I went out looking for the forest but all I found were 10,000 trees. I mean seriously, folks, 10,000 trees. I try to stay focused but metamorphosis is complicated and I am reminded again and again of something the great Price Pritchett said in his book, you2 (that’s “You Squared” not “U2”). He said quit trying harder.
Earlier this week someone complained to the manager of one of the clubs I teach at that my class is “not normal yoga”. I had a feeling that something was up when she told me the same thing in her best derisive tone about 5 minutes before rolling up her mat and walking out. So, she tells my manager “DeAnna’s class is not normal yoga” and he tells her, “No shit, genius.” and that’s why we get along.
Is PiYo like “normal” yoga? Nooooooo, that’s why it’s called PiYo and not yoga.
Which brings me to my next point, to say that this or that is “not normal yoga” implies to me that her definition of yoga evidently differs from mine, and maybe from yours too. I’m not into boundaries and boxes, I am unconcerned with uniforms and name tags.
This thing that I teach, this PiYo is, in fact, only supposed to resemble yoga. It is designed for the mainstream, the description in the packaging clearly states that PiYo is a non-spiritual approach to mind/body exercise. Now, don’t get all pee-pee-hearted with me for saying this but I have to call bullshit on that one. There is no such thing as a non-spiritual approach, because we’re not robots. All of us who are brave and/or crazy enough to put ourselves out there as teachers do so with an approach that reflects our personal beliefs. All of our participants who drag themselves out of bed and down to the gym first thing in the morning do so because of a belief system that tells them it’s worth while. The notion of a non-spiritual approach is a poison apple.
I would like to throw two ideas out on the table: one, that trying harder only pays off if you are employing the most effective method and, two, that your physical practice is only as strong as your mental practice can support.
I’ve written about this topic before and here we go again. Isn’t yoga supposed to be a metaphor for life? If so, then what makes it yoga? Is it being barefoot? Is it Lulu Lemon pants? Is it dim lights? Blocks, straps and blankets? Chanty music? If I speak to you in my best monotonous drone, is it yoga now? What if you have all of these things and it still isn’t or what if you have none of them and it is? Is yoga an outfit and a set of poses? Uh-oh, what if it’s not? What if it’s not any of those things because what it actually is is a mental practice? Calm breath, focused, observant and responsive state of mind: this is what we seek to achieve and the appearances of yoga are just that; appearances. Stay with me now, what if you can take this “yoga mindset” into any physical practice? I propose to you that a good way to build the yoga mindset muscle is to push the limits of your physical practice. Anyone can stay calm and focused while sitting on the floor in a quiet room but what about after transitioning from crescent to warrior 3 eight times in a row? How about when you’re late and stuck in traffic? What about when your plans crash and burn? How calm are you now? What are the voices saying to you now? Are they still calm, do they say things like “Today I do my personal best. I stay calm and observe, but do not cling to, the emotions that I experience” or do they start saying things like “I’m not as skinny as that girl over there. I have terrible balance! I suck at this! I’m too incompetent to be here!” Suddenly, we’re not in Kansas anymore but did the workout cease being yoga or did letting go of the yoga mindset cause us to fall into a chaotic state? Think about that. Forcing the body into challenging poses really means nothing, accomplishes nothing, without the support of the internal condition. The physical practice of yoga, PiYo, Turbo Kick, Hip Hop Hustle or any workout provides a safe environment to practice the mindset with which you will approach all situations. You can go as far down this rabbit hole as you like but I’m just going to say this: the body responds to what the mind tells it and the mind speaks loudest in the voice it uses the most. Do you come to yoga to work on developing your negative self image? Go to the gym to cultivate angry thoughts? Turn everything into an imaginary competition that can never be won? Certainly that isn’t yoga, but what can you expect to change on the outside without first getting a grip on what happens on the inside? The outside mirrors the inside and never the other way around. If you want to make exponential progress in your physical practice then start by conditioning the mental practice to support working on a higher plane.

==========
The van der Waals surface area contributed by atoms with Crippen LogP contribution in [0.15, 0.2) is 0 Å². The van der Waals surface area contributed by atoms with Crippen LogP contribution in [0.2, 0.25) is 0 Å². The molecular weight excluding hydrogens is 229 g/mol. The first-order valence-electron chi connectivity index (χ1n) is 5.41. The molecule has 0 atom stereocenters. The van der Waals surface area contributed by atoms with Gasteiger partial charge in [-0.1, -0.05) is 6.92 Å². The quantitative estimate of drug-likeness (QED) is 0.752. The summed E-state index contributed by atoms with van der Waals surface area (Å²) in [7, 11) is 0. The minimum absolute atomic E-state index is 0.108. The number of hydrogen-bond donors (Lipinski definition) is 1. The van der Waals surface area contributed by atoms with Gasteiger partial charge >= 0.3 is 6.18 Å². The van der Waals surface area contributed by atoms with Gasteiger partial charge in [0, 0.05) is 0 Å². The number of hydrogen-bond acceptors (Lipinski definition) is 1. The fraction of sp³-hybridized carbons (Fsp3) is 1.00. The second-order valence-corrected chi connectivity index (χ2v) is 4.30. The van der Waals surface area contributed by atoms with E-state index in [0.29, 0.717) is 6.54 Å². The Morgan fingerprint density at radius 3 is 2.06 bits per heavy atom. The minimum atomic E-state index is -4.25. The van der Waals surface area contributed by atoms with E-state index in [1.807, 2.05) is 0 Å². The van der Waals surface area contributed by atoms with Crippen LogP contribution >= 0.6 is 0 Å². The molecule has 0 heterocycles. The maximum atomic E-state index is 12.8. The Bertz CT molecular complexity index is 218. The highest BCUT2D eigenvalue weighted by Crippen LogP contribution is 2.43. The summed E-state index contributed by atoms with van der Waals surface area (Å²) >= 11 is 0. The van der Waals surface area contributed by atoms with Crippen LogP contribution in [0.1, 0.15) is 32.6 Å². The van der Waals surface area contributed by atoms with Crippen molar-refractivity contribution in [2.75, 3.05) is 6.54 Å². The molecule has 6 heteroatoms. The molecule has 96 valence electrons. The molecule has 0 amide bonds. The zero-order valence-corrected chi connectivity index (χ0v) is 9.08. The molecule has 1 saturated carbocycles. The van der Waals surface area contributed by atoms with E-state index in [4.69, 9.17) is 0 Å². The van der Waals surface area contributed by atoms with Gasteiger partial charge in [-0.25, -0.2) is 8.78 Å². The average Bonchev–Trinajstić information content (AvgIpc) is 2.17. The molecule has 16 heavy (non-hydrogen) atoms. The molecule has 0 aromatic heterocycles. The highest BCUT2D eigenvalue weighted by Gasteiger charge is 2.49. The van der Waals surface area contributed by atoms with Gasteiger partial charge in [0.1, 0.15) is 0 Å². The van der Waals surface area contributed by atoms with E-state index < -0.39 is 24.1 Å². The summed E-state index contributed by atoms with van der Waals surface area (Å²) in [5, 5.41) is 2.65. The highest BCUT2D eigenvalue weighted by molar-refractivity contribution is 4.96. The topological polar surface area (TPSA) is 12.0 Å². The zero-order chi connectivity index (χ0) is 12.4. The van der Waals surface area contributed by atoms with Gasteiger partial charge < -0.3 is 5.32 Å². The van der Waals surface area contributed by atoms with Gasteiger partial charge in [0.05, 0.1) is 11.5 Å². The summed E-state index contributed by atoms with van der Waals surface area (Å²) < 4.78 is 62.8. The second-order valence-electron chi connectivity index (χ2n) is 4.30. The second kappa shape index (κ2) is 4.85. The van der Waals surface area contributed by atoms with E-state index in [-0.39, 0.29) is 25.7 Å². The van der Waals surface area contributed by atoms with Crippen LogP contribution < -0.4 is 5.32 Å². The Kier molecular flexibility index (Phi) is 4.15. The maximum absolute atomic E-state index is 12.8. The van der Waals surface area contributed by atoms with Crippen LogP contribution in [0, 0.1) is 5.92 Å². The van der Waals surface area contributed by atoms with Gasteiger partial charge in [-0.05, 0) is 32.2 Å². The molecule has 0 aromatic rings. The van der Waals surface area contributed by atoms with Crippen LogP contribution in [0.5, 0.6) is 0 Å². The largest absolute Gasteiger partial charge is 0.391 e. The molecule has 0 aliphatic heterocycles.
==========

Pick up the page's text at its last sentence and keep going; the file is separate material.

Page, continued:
I am re-reading this after having just got off the phone with my PR agent. Without provocation or even knowing what I was working on today he said, “you have to condition yourself to operate on a higher plane.”
When the universe offers free advice, listen.
You can’t see the forest from the ground.
This is true in all professions: sometimes we get so busy working that we don’t make time for learning. It’s vital to remember that your current skill set can only take you so far and learning is an essential key to moving forward. Next month I’m taking advantage of two excellent opportunities for professional development.
September 9, 2012:
PiYo Instructor/Pro Training and Workshop
Together Strong in Santa Fe, NM
September 25, 2012
Power Yoga workshop with Bryan Kest
Yoga Junction in Louisville, CO
This train is just getting started!